Some Cornellians have said the renaming of the Plantations is a poor method of addressing a lack of diversity on

Matt Hinsta / Sun File Photo

Some Cornellians have said the renaming of the Plantations is a poor method of addressing a lack of diversity on campus.

November 1, 2016

C.U. Repubs: Plantations Renaming ‘Oversensitive,’ Will Set Precedent

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After the Cornell Board of Trustees voted unanimously to change the name of the Cornell Plantations to the Cornell Botanic Gardens on Friday, conservative student activists blasted the decision, calling it an unnecessary decision that sets a dangerous precedent.

Olivia Corn ’19, chair of the Cornell Republicans, said she does not think the renaming will affect diversity on campus, saying “most of the people [I have] talked to about the renaming do not have a strong opinion on it” and she does not believe “the name has prevented people from attending Cornell.”

Corn added that she found the decision to be an “example of some students being oversensitive,” although she acknowledged that she was not a person of color and could not speak to other groups’ feelings on the issue.

“It is ridiculous that the administration is more concerned with a name instead of the fact that it can’t house all of its students,” she said, citing other pressing issues facing University administration.

Austin McLaughlin ’18, executive director of the Cornell Republicans pointed out that the $150,000 needed for the renaming — to change the name on signs, publications and websites — could have been allocated to “something meaningful like enhancing socio-economic diversity and inclusion with financial aid to low and middle-income students.”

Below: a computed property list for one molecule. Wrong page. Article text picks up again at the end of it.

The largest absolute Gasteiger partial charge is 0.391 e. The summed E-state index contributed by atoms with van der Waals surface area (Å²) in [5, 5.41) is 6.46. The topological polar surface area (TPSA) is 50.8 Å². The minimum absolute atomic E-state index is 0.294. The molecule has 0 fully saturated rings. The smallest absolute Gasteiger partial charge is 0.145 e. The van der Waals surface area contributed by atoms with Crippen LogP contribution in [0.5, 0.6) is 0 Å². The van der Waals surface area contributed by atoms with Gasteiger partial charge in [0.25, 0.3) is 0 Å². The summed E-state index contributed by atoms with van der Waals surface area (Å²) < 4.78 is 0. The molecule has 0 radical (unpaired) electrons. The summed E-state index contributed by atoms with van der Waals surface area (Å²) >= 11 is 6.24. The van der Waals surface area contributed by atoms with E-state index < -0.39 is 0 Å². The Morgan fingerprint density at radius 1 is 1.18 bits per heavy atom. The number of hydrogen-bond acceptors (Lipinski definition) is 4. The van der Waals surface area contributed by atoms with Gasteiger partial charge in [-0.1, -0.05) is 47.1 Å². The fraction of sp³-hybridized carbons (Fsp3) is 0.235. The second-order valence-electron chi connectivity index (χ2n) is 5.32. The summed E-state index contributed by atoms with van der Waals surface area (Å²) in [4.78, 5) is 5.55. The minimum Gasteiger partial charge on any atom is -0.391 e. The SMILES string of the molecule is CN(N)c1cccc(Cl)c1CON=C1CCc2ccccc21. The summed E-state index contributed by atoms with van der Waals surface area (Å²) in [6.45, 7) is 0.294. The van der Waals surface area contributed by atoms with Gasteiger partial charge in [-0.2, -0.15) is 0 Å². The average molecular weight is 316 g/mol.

McLaughlin also questioned the motives behind the decision to remove the term “plantations” from the name.

“Cornell Plantations, 150 years and hundreds of miles removed from actual plantations in the antebellum south, never had any connotation [to] the institution of slavery,” he said.

He added that he believes the renaming sets a bad precedent for other institutions that include the word ‘plantations’ in the name.

“The full name of Rhode Island is the ‘State of Rhode Island and Providence Plantations,’” McLaughlin said. “Should we change the name of a U.S. state to appease this same group? Where does it end?”

The new name, the Cornell Botanic Gardens, was chosen largely to better reflect the diversity of the plants that it houses, according to Christopher Dunn, the Elizabeth Newman Wilds Director of Cornell Plantations. Dunn has said he had been exploring the possibility of a name change for the past two years, both because of the connotations of the word “plantations” and due to a desire to better describe the area.

Black Students United — a group which urged renaming the plantations in its list of demands to the administration last November — viewed the newly proposed name favorably in August, when it was announced that the change would be presented to the Board of Trustees, The Sun previously reported.

Representatives of the organization said, at the time, that they felt that the racial connotations associated with the word “plantation” serve to make Cornell an inhospitable space for minority students.

Renee Alexander ’74, associate dean of students and advisor to BSU, praised the collaboration between students and other members of the community, including Dunn, in achieving the name change.

“I’ve been framing [the renaming] as a seminal moment in the University’s history,” said Renee Alexander ’74, associate dean of students and advisor to BSU. “Our students made the right moves and presented themselves as community members and collaborators to work through the change plan.